Northern writers on Points North, L to R (facing camera) interviewer Brian Redhead, John Braine, Keith Waterhouse and David Storey
A new adaptation of the film classic Room at the Top is about to be shot at locations around West Yorkshire.
The four week shoot will also use locations in Leeds
Set after World War II in Yorkshire it tells the story of Joe Lampton, a young man on the make.
The drama will be seen during 2011 on BBC Four and is the first screen version since the Oscar-winning film of 1959 which used locations including Bradford, Bingley and Keighley.
Room at the Top was a hit book when published in 1957 and turned its main protagonist, Joe, into an instantly recognised character of post-war Britain.
All seems to be going to plan for Joe. He has a new job in a smart town and his looks and energy have attracted the daughter of a rich local businessman.
But then he meets another woman and she sweeps him off his feet. Their lives are never the same again.
The two-part TV adaptation is by Amanda Coe and filmed by Great Meadow Productions.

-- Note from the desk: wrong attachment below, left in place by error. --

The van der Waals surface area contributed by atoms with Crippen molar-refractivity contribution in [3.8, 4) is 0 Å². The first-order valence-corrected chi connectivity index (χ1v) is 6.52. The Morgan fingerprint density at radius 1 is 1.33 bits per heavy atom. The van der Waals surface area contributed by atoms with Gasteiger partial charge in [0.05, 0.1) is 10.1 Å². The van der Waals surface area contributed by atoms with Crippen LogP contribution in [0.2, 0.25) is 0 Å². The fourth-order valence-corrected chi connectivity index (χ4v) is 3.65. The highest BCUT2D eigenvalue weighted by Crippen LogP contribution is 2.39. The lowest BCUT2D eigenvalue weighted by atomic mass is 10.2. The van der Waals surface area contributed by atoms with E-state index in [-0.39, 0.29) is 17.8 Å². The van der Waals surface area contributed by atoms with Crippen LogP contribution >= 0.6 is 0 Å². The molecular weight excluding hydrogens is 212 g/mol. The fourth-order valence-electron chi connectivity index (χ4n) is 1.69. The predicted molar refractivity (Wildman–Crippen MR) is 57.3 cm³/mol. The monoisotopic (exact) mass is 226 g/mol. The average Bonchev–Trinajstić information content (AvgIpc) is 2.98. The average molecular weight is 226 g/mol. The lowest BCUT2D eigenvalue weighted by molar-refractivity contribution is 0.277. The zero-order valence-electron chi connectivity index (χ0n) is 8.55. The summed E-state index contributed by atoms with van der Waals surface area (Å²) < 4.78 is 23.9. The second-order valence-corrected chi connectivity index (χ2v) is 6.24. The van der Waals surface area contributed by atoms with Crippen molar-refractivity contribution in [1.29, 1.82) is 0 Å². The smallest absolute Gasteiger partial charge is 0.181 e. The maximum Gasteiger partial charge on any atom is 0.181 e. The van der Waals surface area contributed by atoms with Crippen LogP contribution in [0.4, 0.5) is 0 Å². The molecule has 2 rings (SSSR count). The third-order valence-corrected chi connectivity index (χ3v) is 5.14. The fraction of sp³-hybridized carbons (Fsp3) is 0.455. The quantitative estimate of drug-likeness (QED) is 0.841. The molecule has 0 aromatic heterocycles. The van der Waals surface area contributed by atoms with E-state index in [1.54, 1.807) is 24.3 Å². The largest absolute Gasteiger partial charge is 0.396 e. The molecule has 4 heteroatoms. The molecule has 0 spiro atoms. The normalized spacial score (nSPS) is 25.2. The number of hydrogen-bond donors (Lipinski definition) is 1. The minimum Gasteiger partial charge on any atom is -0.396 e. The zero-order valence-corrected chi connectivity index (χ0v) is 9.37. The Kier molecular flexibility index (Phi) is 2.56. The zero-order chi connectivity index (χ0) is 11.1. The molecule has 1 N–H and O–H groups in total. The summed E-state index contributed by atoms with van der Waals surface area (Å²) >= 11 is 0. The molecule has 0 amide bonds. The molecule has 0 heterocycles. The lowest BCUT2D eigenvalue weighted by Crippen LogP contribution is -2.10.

Leeds-based Screen Yorkshire has provided practical support for the production, including location finding for the filming
Chris Hordley from Screen Yorkshire said: "We are very excited to be working to bring this iconic literary classic, which has its roots firmly steeped in the region, to the screen.
"This year we've seen an increasing number of producers recognise the seductive combination of diverse locations and experienced crew that Yorkshire has to offer."
West Yorkshire backdrops have recently featured heavily on both our TV and cinema screens.
Recent productions filmed around West Yorkshire include The Secret Diary of Miss Anne Lister, which was partly shot at Oakwell Hall in Birstall and Shibden Hall in Halifax; Wuthering Heights - which again featured Oakwell Hall; and David Peace's Red Riding Trilogy, which was shot in many locations across the county.
The Secret Diaries of Miss Anne Lister: Partly filmed in Halifax and Birstall
Other classic British films like Billy Liar and This Sporting Life were, of course, also firmly rooted in West Yorkshire.
Meanwhile, the city of Bradford was recently chosen to become the world's first-ever city of film.
The accolade was awarded by Unesco, the arm of the United Nations which promotes culture.
The city was recognised for movies made in the city and its museum dedicated to film.